Fun with transportation statistics

<p> &#160; </p> <p> A few days ago, I was looking at a regional planning document and saw something startling: an assertion that transit ridership in my region has been going down. Since transit ridership has been going up nationwide, I smelled a rat. </p> <p> After digging around through a big pile of statistics, I realized that there are so many different ways of measuring transit ridership that one can easily prove either that ridership is going up or that ridership is going down. Some possible measurements include: </p>

November 11, 2008, 8:04 AM PST

By Michael Lewyn @mlewyn


 

A few days ago, I was looking at a regional planning document and saw something startling: an assertion that transit ridership in my region has been going down. Since transit ridership has been going up nationwide, I smelled a rat.

After digging around through a big pile of statistics, I realized that there are so many different ways of measuring transit ridership that one can easily prove either that ridership is going up or that ridership is going down. Some possible measurements include:

*Passenger miles traveled. As jobs have moved to suburbs, some transit agencies have had to extend their systems far into suburbia in order to retain ridership. So even if a transit system is weak and stagnant, its riders will make longer commutes, thus causing miles ridden to increase.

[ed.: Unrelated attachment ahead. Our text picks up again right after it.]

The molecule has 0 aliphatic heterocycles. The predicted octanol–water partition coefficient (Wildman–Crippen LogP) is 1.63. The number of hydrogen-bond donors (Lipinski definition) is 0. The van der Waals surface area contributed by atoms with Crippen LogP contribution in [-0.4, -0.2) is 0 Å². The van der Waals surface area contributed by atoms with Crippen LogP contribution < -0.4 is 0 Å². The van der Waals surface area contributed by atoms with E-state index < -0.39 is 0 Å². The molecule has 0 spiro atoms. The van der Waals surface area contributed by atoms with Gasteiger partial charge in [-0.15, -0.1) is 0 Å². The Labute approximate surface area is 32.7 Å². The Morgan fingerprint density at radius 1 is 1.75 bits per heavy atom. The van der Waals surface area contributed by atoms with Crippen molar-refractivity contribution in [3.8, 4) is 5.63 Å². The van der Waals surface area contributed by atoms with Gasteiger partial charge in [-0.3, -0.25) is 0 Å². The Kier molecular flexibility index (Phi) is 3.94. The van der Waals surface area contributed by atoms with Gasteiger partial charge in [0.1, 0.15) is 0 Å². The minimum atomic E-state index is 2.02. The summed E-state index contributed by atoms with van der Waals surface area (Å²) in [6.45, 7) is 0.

*Number of trips. In most cities, the number of trips decreased during the third quarter of the 20th century, as car ownership increased and suburbs boomed. But in recent years, transit improvements and unstable gas prices have caused transit ridership to increase in most cities.

*Market share - that is, measuring transit trips as a percentage of all trips. By this measurement, transit nearly always seems to be declining- because if people are taking more trips by car and more trips by transit as well, transit's share of all trips may stagnate or decline.

So if you want to show that transit is declining, always use the "market share" measurement- and make it the market share of an entire region, so you can include suburbs with minimal or nonexistent public transit (as opposed to central cities where transit and highways compete).

By contrast, if you want to show that transit is and always has been booming, emphasize passenger miles. And if you want to split the difference and honestly show changes over time, focus on ridership.

Similar statistical games can be played with highway transportation. If you want to "prove" that not enough of America has been paved over, compare the number of lane miles built to the number of vehicle-miles traveled. So if lane miles increase 300% in Sprawl City and vehicle-miles increase 400%, you can argue that we haven't built enough roads- even if your region is honeycombed with expressways, every major street has eight lanes, and there is nary a bus or train in sight. Of course, this technique tends to create a kind of unending circle of construction: more highways mean longer commutes from new suburbs that the highways have opened up for development, which means more miles traveled, which in turn can be used to justify more highways.

On the other hand, if you want to argue that America has already been paved to death, focus on the raw number of miles built, or compare lane-miles to population. So if lane miles have increased by 300% in Sprawl City while population has only increased by 50%, obviously the highway lobby is out of control.

In sum, you can prove a lot with numbers- as long as you are careful which numbers to use.


Michael Lewyn

Michael Lewyn is an associate professor at Touro College, Jacob D. Fuchsberg Law Center, in Long Island. His scholarship can be found at http://works.bepress.com/lewyn.

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